Those who did leave a trace, among them Gertrude "the Great" and Mechthild of Hackeborn, are the subject of the chapter by Barbara Newman on "Visionary Texts and Visual Worlds," an essay that also dwells on aspects of Hildegard of Bingen's life and work. The third introductory chapter, "The Time of the Orders, 1200-1500," deals with the latter half of the period covered by the present volume. It looks at the changes that characterize this period, notably the emergence of the new orders and the opportunities they offered (or did not) for women, underscoring the fact that such developments and changes over time are a crucial factor in the consideration of religious women in the Middle Ages. This chapter also discusses the monastic compound (the role of the cloister, the cells, the choir, and other physical features in the organization of the daily life of religious women) and it considers developments in religious art and architecture.
The latter theme is also the focus of the chapter by Carola Jäggi and Uwe Lobbedey, "The Architecture of Female Monasticism in the Middle Ages." They conclude that patronage was often a determining factor in the designing and planning of female religious houses, especially in the Carolingian and Ottonian periods, when wealthy patrons were concerned about creating an appropriate environment for female relatives choosing the religious life.
Yet, once in the cloister, nuns and canonesses were expected to renounce the world and the very relatives who had been responsible for founding their new homes. Gabriela Signori, in "Wanderers between Worlds," examines the relations and means of communication between religious women and society beyond the cloister, including the nuns' own families. Her evidence includes wills, letters, and a range of bequests made by the laity to religious communities or individual nuns. On related matters, Röckelein's chapter, "Founders, Donors, and Saints," reiterates the often crucial role played by monastic founders and later patrons of religious houses. These men and women had a say in the affairs of the convent, notably in elections, and they enjoyed certain rights and privileges in the monastery. This relationship, which began as a personal act, was formalized in canon law. Patrons were bound to their abbeys and priories in a symbiotic relationship, which foresaw the religious community's acceptance of their donations and protection in return for spiritual services and burials in the house.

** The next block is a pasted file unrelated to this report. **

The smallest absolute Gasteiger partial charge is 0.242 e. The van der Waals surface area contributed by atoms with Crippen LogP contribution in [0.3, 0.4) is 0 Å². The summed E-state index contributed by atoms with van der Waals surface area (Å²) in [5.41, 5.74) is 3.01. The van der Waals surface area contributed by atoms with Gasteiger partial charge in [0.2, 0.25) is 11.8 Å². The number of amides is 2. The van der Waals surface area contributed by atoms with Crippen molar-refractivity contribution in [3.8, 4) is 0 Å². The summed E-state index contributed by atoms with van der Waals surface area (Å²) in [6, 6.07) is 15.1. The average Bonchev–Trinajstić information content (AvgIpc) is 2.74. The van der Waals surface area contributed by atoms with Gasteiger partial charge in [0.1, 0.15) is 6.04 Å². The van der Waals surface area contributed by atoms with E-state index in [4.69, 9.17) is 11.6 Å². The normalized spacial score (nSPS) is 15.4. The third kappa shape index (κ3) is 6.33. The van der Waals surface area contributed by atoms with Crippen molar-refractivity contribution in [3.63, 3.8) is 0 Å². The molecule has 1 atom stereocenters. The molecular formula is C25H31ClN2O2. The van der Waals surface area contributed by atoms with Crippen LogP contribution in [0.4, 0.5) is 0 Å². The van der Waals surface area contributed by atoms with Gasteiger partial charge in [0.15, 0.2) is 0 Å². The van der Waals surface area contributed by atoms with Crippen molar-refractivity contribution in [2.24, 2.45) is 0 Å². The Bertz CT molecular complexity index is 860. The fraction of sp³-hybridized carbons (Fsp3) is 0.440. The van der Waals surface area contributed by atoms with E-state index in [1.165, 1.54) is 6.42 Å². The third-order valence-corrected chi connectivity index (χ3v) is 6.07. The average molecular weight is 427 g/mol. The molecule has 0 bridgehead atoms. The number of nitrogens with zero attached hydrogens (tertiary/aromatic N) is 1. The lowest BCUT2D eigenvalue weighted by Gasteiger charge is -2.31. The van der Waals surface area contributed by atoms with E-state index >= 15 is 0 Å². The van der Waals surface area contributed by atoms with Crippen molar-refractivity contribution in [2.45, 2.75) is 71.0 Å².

As well as an earthly founding figure, every monastery and nunnery also enjoyed the protection of a saintly patron to whom the house was dedicated and who might feature prominently in the house's iconography, often on such items as the objects examined by Jeffrey Hamburger and Robert Suckale in their essay on the art of religious women, which introduces a range of items, most--though not all--of liturgical use. Often these objects themselves give us a clear sense of the centrality of the liturgy in the enclosed life, and this subject is developed in Gisela Muschiol's interesting chapter, "Liturgy and Rite," for the case of medieval convents. Almost equally important was the issue of pastoral care, discussed by Klaus Schreiner, who looks at developments in pastoral practices of female religious communities in the face of the control imposed by the authorities, whose views were not infrequently colored by misogynistic prejudices. The material discussed in this volume transcends the sacred to consider more mundane concerns as well, such as the economy of the monastic household, which is addressed by Werner Rösener in his chapter, "Medieval Convents as Economic Entities."
One of the achievements of this wide-ranging volume is its success in situating these cloistered ladies in their wider, non-cloistered social context, thereby giving the reader the opportunity to appreciate them not exclusively as somewhat extreme religious phenomena, but also as integral elements of medieval society in a broader sense, and as such, connected with the lay society from which they originated. This collection makes a very welcome contribution to our understanding of medieval communities of religious women from their earliest beginnings to the end of the Middle Ages. With its broad chronological, thematic, and geographical coverage and its scholarly but accessible contributions, this collection provides an ideal starting point for anyone with an interest in female spirituality and the religious lives of medieval women. The crown and the veil, these symbols of female monasticism, appear prominently in the religious art produced in, or for, the communities of cloistered ladies, and function here as a thread that ties the different related aspects together. In sum, this important collection brings together recent scholarship by international historians, and it will be of value to anyone with an interest in women's spirituality, religious communities, and medieval women.
If there is additional discussion of this review, you may access it through the network, at: https://networks.h-net.org/h-german.
Karen Stoeber. Review of Hamburger, Jeffrey F.; Marti, Susan, eds.; Essen, Ruhrlandmuseum; Deutschland, Kunst- und Ausstellungshalle der Bundesrepublik; Düsseldorf., NRW-Forum Kultur und Wirtschaft, Crown and Veil: Female Monasticism From the Fifth to the Fifteenth Centuries.
H-German, H-Net Reviews.